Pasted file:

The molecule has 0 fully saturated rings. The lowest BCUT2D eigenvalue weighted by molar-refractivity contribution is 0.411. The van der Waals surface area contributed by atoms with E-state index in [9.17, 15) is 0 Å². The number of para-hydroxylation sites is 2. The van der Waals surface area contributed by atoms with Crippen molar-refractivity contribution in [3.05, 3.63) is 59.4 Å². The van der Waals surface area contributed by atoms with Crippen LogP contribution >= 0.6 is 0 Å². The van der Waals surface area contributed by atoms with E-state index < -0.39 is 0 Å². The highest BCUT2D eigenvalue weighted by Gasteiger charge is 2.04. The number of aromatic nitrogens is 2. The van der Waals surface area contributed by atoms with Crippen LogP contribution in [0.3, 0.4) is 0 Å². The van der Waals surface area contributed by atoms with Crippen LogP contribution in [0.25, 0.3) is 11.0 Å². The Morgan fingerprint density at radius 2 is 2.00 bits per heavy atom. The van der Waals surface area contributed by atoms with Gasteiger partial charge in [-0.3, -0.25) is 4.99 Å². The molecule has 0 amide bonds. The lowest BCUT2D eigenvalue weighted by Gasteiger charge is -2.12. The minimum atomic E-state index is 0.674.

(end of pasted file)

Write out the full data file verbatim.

The molecule has 0 fully saturated rings. The lowest BCUT2D eigenvalue weighted by molar-refractivity contribution is 0.411. The van der Waals surface area contributed by atoms with E-state index in [9.17, 15) is 0 Å². The number of para-hydroxylation sites is 2. The van der Waals surface area contributed by atoms with Crippen molar-refractivity contribution in [3.05, 3.63) is 59.4 Å². The van der Waals surface area contributed by atoms with Crippen LogP contribution >= 0.6 is 0 Å². The van der Waals surface area contributed by atoms with E-state index < -0.39 is 0 Å². The highest BCUT2D eigenvalue weighted by Gasteiger charge is 2.04. The number of aromatic nitrogens is 2. The van der Waals surface area contributed by atoms with Crippen LogP contribution in [0.3, 0.4) is 0 Å². The van der Waals surface area contributed by atoms with Crippen LogP contribution in [0.25, 0.3) is 11.0 Å². The Morgan fingerprint density at radius 2 is 2.00 bits per heavy atom. The van der Waals surface area contributed by atoms with Gasteiger partial charge in [-0.3, -0.25) is 4.99 Å². The molecule has 0 amide bonds. The lowest BCUT2D eigenvalue weighted by Gasteiger charge is -2.12. The minimum atomic E-state index is 0.674.